Monday, July 22, 2013

A Brain Wave Diagnostic Test for ADHD?

Last week there was a lot of media buzz about a new product that uses brain waves to help diagnose ADHD. While the FDA press release was very carefully worded, the media was not always so careful. Below is a guest blog by Martijn Arns, PhD, a biological psychologist and researcher affiliated with Utrecht University in the Netherlands, to give all our CHADD members more information about this assessment device. This statement has been approved and adopted by CHADD’s Professional Advisory Board, the group of leading researchers and clinicians who help CHADD stay grounded in the science. - Ruth Hughes, PhD

A comment on: FDA permits marketing of first brain wave test to help assess children and teens for ADHD

guest blog by Martijn Arns, PhD
Utrecht University, Department of Experimental Psychology, Utrecht, The Netherlands
Research Institute Brainclinics, Nijmegen, The Netherlands

 In July 2013, the US Food and Drug Administration issued a press release with the above title, which quickly became very popular and attracted worldwide coverage with sources referring to it as a first brain test to diagnose children with ADHD. The test is commercialized by NEBA. The brain wave test referred to by the FDA consists of an EEG test (a technique which measures the electrical activity of the brain) whereby specifically the theta and beta waves are quantified and expressed in a so-called Theta/Beta ratio. Indeed, this measure has often been reported in scientific literature to deviate in children with ADHD. However, a recent meta-analysis which included all literature published on this measure to date – including a study from authors affiliated with NEBA – concluded that Theta/Beta ratio is not a reliable diagnostic marker for ADHD.* In a minority of ADHD patients (~25-30%), this measure is consistently found to deviate; however, such a percentage is too low to be used as a standalone diagnostic test. 

According to the FDA release, this brain wave test is also not approved as a standalone diagnostic test, but rather: “When used as part of a complete medical and psychological examination, the device can help confirm an ADHD diagnosis or a clinician’s decision that further diagnostic testing should focus on ADHD or other medical or behavioral conditions….” Therefore, this new device can simply be seen as one test in the whole spectrum of tests already used by clinicians to come to a diagnosis, similar to neuropsychological tests, IQ tests, ADHD rating scales, etc. This EEG test is not intended as a standalone diagnostic test.

Finally, also note that the FDA does not decide or rule on which treatments and tests are evidence-based or not. As stated in the title of their news release above, the FDA “permits marketing” of the device, and this decision is based on data submitted by the manufacturer that the device is safe to use. Scientific research and professional associations such as the American Psychological Association have guidelines to evaluate which tests and treatments can be considered evidence-based, and the EEG Theta/Beta measure is not recommended for making a diagnosis of ADHD.

*Arns, M., Conners, C. K., & Kraemer, H. C. (2012). A decade of EEG theta/beta ratio research in ADHD: A meta-analysis. Journal of Attention Disorders. doi:10.1177/1087054712460087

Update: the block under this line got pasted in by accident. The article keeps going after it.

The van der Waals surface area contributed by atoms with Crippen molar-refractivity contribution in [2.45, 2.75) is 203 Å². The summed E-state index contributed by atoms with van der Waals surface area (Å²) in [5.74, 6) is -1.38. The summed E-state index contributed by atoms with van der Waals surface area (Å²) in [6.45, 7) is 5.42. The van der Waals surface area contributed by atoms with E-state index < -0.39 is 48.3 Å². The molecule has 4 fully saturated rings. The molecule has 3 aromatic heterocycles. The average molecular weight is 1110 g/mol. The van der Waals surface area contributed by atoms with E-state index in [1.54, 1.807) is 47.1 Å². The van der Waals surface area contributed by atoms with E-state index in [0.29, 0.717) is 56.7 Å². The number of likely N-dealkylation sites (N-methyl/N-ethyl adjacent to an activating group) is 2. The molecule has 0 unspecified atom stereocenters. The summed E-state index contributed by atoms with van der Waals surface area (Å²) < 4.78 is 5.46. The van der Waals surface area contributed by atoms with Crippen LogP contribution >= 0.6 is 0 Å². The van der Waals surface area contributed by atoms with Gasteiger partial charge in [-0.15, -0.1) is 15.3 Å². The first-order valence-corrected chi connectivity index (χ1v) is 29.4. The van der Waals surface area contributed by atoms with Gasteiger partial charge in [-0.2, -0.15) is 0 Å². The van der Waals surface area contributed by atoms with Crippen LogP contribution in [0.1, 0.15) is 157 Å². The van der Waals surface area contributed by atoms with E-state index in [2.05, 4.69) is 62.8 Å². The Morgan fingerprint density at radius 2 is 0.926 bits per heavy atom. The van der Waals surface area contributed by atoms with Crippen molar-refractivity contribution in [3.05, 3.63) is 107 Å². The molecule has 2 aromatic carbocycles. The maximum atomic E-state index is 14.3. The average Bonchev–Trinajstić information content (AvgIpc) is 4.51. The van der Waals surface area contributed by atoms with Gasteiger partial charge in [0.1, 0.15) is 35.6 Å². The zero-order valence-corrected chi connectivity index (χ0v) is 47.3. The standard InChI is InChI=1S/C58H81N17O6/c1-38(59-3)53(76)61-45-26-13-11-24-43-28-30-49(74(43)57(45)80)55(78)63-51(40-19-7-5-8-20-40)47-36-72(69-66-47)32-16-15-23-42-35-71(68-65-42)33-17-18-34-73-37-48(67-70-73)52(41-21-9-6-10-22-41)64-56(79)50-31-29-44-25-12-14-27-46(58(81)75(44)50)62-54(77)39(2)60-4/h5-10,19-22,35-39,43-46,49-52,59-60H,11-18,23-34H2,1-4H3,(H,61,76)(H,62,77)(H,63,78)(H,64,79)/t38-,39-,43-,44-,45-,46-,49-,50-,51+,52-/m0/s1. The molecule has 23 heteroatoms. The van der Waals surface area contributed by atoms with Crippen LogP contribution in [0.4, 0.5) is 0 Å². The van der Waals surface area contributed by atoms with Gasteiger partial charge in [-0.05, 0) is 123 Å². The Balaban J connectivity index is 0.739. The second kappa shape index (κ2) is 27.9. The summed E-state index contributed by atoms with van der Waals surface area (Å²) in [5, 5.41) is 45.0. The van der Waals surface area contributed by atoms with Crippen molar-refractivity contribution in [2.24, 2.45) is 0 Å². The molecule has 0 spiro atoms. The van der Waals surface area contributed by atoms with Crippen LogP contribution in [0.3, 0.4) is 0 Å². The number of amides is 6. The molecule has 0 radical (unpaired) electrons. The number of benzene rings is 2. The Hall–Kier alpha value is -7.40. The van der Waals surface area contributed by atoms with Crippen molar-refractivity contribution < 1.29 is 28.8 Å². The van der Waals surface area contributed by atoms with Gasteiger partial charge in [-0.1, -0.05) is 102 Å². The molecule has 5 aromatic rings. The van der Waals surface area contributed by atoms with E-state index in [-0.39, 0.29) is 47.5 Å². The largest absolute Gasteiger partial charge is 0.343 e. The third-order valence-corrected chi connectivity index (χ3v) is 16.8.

Monday, July 1, 2013

Drug Shortage Appears to be Growing

by Ruth Hughes, PhD

In just the few short weeks since my last blog, we have seen the shifting demand for methylphenidate generic products (Ritalin) grow from a shortage in two companies to six companies today. Pharmacists are finding it harder to order and it is taking longer to fill orders. The number of complaints coming to CHADD and to the American Academy of Child and Adolescent Psychiatry is also growing.

But most telling are the early responses to our survey asking patients, parents, and physicians to tell us if they are experiencing shortage problems in their area. Forty-four percent of the respondents are experiencing problems getting prescriptions filled for generic versions of Ritalin or other stimulant medications.

But we still need your help to define the scope of the shortage. We need to increase the overall number of respondents before taking this information to the federal government. Please fill out this short survey immediately and tell us about your experience. If you are a parent, please answer the patient questions. We need to hear from you even if you are having no problems, so we can gauge how serious any growing shortage might be. The survey will only take a few minutes to fill out and can help us ensure that there is an adequate supply of stimulant medication available.

CHADD and AACAP are poised to take action. Due to our concerns on this issue in 2012, the FDASIA law now contains a mechanism for addressing shortages that of medications that come under the purview of the Drug Enforcement Agency. The Secretary of Health and Human Services (FDA’s mother agency) can request the Attorney General of the Justice Department (DEA’s mother agency) to consider what actions the DEA should take to address the shortage and respond in 30 days. We already have a meeting scheduled with the FDA and will be asking for a meeting with Secretary Sebelius once we have a large enough response rate to the survey.

In the meantime, what can you do? You may have to call several pharmacies to find one in your area that has medication available. Report your shortage to the Food and Drug Administration by emailing with the specific name of the medication, the dosage and where you are located. And most importantly, please click HERE to complete this short survey by July 8. We will keep you updated on the scope of the shortage and our actions to address it.

Ruth Hughes, PhD, is CEO of CHADD.